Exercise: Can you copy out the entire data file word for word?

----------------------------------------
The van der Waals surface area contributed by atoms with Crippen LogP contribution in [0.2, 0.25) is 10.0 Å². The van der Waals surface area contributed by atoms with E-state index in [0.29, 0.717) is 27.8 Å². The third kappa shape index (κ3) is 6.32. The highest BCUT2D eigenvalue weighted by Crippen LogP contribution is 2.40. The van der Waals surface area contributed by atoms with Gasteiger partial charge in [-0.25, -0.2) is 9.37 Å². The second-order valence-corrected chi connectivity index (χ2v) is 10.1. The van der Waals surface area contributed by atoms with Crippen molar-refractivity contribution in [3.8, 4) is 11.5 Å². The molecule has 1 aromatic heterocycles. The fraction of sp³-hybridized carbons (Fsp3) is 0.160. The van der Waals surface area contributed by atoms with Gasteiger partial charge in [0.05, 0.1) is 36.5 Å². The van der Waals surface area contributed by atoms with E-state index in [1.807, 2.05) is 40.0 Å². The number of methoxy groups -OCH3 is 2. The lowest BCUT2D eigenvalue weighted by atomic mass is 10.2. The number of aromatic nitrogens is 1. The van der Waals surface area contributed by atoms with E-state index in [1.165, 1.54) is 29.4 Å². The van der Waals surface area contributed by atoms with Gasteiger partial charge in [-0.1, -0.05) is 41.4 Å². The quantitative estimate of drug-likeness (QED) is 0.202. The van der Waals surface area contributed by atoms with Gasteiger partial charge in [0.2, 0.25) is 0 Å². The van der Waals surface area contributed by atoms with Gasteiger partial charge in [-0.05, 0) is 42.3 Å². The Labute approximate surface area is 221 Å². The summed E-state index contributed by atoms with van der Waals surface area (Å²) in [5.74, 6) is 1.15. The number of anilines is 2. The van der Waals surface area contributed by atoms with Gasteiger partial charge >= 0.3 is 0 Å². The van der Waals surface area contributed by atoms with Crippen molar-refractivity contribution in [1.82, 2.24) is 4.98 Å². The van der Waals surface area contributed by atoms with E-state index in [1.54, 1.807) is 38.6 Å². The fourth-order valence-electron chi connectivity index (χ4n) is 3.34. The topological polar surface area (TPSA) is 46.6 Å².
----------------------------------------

The van der Waals surface area contributed by atoms with Crippen LogP contribution in [0.2, 0.25) is 10.0 Å². The van der Waals surface area contributed by atoms with E-state index in [0.29, 0.717) is 27.8 Å². The third kappa shape index (κ3) is 6.32. The highest BCUT2D eigenvalue weighted by Crippen LogP contribution is 2.40. The van der Waals surface area contributed by atoms with Gasteiger partial charge in [-0.25, -0.2) is 9.37 Å². The second-order valence-corrected chi connectivity index (χ2v) is 10.1. The van der Waals surface area contributed by atoms with Crippen molar-refractivity contribution in [3.8, 4) is 11.5 Å². The molecule has 1 aromatic heterocycles. The fraction of sp³-hybridized carbons (Fsp3) is 0.160. The van der Waals surface area contributed by atoms with Gasteiger partial charge in [0.05, 0.1) is 36.5 Å². The van der Waals surface area contributed by atoms with E-state index in [1.807, 2.05) is 40.0 Å². The number of methoxy groups -OCH3 is 2. The lowest BCUT2D eigenvalue weighted by atomic mass is 10.2. The number of aromatic nitrogens is 1. The van der Waals surface area contributed by atoms with E-state index in [1.165, 1.54) is 29.4 Å². The van der Waals surface area contributed by atoms with Gasteiger partial charge in [-0.1, -0.05) is 41.4 Å². The quantitative estimate of drug-likeness (QED) is 0.202. The van der Waals surface area contributed by atoms with Gasteiger partial charge in [0.2, 0.25) is 0 Å². The van der Waals surface area contributed by atoms with Gasteiger partial charge in [-0.05, 0) is 42.3 Å². The Labute approximate surface area is 221 Å². The summed E-state index contributed by atoms with van der Waals surface area (Å²) in [5.74, 6) is 1.15. The number of anilines is 2. The van der Waals surface area contributed by atoms with Gasteiger partial charge >= 0.3 is 0 Å². The van der Waals surface area contributed by atoms with Crippen molar-refractivity contribution in [1.82, 2.24) is 4.98 Å². The van der Waals surface area contributed by atoms with E-state index in [1.54, 1.807) is 38.6 Å². The fourth-order valence-electron chi connectivity index (χ4n) is 3.34. The topological polar surface area (TPSA) is 46.6 Å².